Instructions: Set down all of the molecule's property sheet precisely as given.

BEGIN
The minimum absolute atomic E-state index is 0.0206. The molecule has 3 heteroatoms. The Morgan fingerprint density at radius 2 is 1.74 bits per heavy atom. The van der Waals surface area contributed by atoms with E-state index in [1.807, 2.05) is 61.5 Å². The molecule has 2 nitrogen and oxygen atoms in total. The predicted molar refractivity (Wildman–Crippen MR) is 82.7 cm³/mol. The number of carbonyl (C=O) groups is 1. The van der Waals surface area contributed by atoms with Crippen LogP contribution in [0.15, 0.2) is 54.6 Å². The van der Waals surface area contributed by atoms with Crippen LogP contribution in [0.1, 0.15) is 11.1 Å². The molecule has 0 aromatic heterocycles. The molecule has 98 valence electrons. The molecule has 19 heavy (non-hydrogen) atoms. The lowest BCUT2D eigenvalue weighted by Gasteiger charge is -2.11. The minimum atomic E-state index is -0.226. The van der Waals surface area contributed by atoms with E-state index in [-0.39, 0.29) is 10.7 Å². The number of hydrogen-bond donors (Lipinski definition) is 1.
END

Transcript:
The minimum absolute atomic E-state index is 0.0206. The molecule has 3 heteroatoms. The Morgan fingerprint density at radius 2 is 1.74 bits per heavy atom. The van der Waals surface area contributed by atoms with E-state index in [1.807, 2.05) is 61.5 Å². The molecule has 2 nitrogen and oxygen atoms in total. The predicted molar refractivity (Wildman–Crippen MR) is 82.7 cm³/mol. The number of carbonyl (C=O) groups is 1. The van der Waals surface area contributed by atoms with Crippen LogP contribution in [0.15, 0.2) is 54.6 Å². The van der Waals surface area contributed by atoms with Crippen LogP contribution in [0.1, 0.15) is 11.1 Å². The molecule has 0 aromatic heterocycles. The molecule has 98 valence electrons. The molecule has 19 heavy (non-hydrogen) atoms. The lowest BCUT2D eigenvalue weighted by Gasteiger charge is -2.11. The minimum atomic E-state index is -0.226. The van der Waals surface area contributed by atoms with E-state index in [-0.39, 0.29) is 10.7 Å². The number of hydrogen-bond donors (Lipinski definition) is 1.